Two years ago, Danielle Beaudette was operating her tea shop from a retail space connected to her home. Deep in a residential section of her southern New Hampshire community, her outstanding collection of teas, deep tea knowledge and customer loyalty kept people coming through the door for eight years, stocking up on their favorites. She decided it was time to take the next step with a new home for The Cozy Tea Cart.
In June 2013 she opened her new shop on Route 13 in Brookline, New Hampshire. As is inevitably the case, there were many surprises along the way. The space was in tough shape, requiring Beaudette to put up new walls, rip up carpets and lay new floors. She had plenty of moments where she didn’t think they’d make the opening date. But she did. And the customers hadn’t stopped, some stepping through the construction to see if they could still buy tea.
Beaudette had a specific vision for the shop. She had a large number of male customers and didn’t want to introduce a heavily Victorian style which might turn some of them away. Instead she designed a cafe that would feel more like a living room, with large furniture pieces including couches facing a fireplace and a dining room table in addition to the traditional cafe two-top and four-top tables. The walls are a soft green and brown, introducing tea-like notes and colors. The ultimate goal was a relaxed atmosphere where people could come to enjoy their tea or, like many of her customers, bring a laptop and work using the wi-fi connection. “People consistently tell us how much they love sitting there and how peaceful it is,” says Beaudette.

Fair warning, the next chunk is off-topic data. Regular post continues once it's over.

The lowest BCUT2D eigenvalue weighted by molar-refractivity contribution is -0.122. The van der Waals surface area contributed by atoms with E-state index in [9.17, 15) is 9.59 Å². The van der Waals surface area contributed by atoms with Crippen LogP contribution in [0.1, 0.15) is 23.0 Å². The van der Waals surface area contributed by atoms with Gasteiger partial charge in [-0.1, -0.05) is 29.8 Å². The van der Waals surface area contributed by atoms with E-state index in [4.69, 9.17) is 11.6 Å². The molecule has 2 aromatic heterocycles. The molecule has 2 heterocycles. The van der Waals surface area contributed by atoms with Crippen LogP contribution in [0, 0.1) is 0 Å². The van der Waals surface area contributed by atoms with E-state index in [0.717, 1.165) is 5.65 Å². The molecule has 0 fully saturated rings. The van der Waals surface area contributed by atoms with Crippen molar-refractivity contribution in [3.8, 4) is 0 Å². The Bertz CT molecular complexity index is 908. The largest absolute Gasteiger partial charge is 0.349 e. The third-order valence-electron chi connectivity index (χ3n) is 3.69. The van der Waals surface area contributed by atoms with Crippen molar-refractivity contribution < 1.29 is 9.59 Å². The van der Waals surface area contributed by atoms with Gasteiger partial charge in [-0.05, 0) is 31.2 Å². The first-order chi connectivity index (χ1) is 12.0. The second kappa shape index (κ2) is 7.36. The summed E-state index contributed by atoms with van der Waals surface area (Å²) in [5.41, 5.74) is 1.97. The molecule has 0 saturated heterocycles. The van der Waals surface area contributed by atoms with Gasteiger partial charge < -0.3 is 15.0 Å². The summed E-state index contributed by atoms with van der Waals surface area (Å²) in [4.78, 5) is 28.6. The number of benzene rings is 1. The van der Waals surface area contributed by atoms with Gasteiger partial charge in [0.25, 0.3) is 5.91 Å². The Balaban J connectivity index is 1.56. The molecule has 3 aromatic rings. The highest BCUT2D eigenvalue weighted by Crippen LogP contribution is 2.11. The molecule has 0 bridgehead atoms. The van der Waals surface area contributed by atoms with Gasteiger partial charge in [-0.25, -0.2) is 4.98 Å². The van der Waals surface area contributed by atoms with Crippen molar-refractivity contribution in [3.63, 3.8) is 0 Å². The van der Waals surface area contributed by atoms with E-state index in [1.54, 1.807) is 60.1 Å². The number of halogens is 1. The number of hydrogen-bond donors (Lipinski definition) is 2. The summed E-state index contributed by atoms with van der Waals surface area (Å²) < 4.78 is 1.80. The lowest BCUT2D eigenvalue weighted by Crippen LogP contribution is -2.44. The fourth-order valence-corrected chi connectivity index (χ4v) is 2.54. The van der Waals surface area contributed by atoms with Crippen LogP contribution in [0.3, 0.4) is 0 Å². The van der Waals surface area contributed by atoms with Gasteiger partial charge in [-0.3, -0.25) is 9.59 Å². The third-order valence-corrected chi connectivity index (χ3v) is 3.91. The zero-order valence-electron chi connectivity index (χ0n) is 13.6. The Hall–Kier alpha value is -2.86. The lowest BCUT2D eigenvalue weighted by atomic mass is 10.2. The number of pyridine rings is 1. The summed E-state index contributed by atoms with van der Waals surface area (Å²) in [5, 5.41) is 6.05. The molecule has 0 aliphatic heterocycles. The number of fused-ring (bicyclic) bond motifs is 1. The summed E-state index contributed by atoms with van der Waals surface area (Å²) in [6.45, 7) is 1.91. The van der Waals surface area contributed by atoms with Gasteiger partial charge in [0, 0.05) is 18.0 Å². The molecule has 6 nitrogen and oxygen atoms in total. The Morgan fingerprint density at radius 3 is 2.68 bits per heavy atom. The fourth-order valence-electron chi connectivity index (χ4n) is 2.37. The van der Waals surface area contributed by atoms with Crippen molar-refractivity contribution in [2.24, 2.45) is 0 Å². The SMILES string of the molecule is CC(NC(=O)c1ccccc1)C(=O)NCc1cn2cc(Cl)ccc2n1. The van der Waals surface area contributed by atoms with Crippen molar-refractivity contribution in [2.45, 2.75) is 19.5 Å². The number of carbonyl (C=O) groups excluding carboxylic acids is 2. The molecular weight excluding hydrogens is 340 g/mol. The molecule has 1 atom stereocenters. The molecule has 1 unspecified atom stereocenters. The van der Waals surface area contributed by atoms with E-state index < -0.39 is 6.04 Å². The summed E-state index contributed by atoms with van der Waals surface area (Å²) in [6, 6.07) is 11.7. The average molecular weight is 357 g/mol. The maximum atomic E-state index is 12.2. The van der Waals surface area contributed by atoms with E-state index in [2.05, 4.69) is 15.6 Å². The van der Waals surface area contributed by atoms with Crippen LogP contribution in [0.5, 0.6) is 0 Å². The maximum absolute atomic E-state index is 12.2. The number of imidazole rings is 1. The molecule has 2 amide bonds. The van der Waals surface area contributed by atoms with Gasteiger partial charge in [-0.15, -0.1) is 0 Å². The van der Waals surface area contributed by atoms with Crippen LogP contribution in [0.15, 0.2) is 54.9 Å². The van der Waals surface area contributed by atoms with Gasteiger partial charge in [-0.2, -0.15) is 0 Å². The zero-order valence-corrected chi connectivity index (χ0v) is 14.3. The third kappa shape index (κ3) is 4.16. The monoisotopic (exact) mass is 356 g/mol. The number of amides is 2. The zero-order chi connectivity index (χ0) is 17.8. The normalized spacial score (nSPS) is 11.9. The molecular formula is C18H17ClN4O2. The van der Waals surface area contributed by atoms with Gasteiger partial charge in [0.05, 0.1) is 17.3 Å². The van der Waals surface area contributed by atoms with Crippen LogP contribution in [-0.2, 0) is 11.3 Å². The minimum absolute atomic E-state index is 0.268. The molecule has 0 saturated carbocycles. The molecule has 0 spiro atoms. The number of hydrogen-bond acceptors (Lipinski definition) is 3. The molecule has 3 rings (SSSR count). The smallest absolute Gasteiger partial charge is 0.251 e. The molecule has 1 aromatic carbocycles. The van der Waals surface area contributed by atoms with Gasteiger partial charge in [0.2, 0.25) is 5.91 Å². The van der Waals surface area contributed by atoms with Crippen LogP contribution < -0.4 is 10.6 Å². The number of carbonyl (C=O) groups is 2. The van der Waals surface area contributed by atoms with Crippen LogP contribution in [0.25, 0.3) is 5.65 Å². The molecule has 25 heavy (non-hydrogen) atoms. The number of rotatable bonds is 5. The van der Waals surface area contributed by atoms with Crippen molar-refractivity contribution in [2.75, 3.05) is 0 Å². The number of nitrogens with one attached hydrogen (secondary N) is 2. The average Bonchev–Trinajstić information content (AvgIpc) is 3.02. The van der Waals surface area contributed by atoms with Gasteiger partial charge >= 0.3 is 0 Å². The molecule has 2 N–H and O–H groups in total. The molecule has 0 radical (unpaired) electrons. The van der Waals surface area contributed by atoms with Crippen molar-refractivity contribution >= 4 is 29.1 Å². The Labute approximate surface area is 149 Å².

The food is prepared by Sabine Berke, a chef who trained in Europe and who had been a long time customer. When Beaudette mentioned her plans for the new cafe, Berke asked to be considered as chef. Beaudette was thrilled. They share a similar food vision, with a heavy emphasis on food made from scratch, with fresh, local ingredients. “We started with a small menu and it’s really grown. We did it slowly and purposefully to hear what customers wanted,” said Beaudette. “We wanted to respond to what they wanted. Now we are selling lots of soups and stews for customers to take home for dinner.”
Tea preparation utilizes three Zojirushi water boilers in the kitchen, each set at different temperatures. The tea is scooped with Perfect Cup tea measuring spoons steeped in natural tea bags. She had intended to use china in the shop when she ran into a challenge. The septic system for the space is small and she was told by inspectors that if she wanted to use china she would have to cut her seating in half. She opted to use paper and offer a full china tea service once per month. She has the capacity to seat 35 inside and 15 additional customers in the side garden.
In addition to the cafe, Beaudette operates a full retail shop with an impressive array of teas, tea accessories, tea-infused chocolates and other products for tea enthusiasts. Beaudette estimates that 52-55% of her business comes from the retail shop with an additional 7-10% from online sales. The cafe generates approximately 33% of the business. The remaining business comes from events and lectures.
Beaudette’s lectures and special events like bridal showers have become an important part of promoting her business. “Ever since we opened, about 90% of business has been word of mouth. We’ve been doing bridal showers every Sunday and we’re booked through November. Those events expose new people to the shop who haven’t been there. Everyone says they’ll come back.” The same has been true of the lectures. She’s doing a five class series at Fitchburg State University and she said that by the time she’s done, the students become regular customers.
The next steps are to focus on the new website which recently launched and to expand wholesale efforts. She also definitely wants to continue teaching and spreading the word of tea.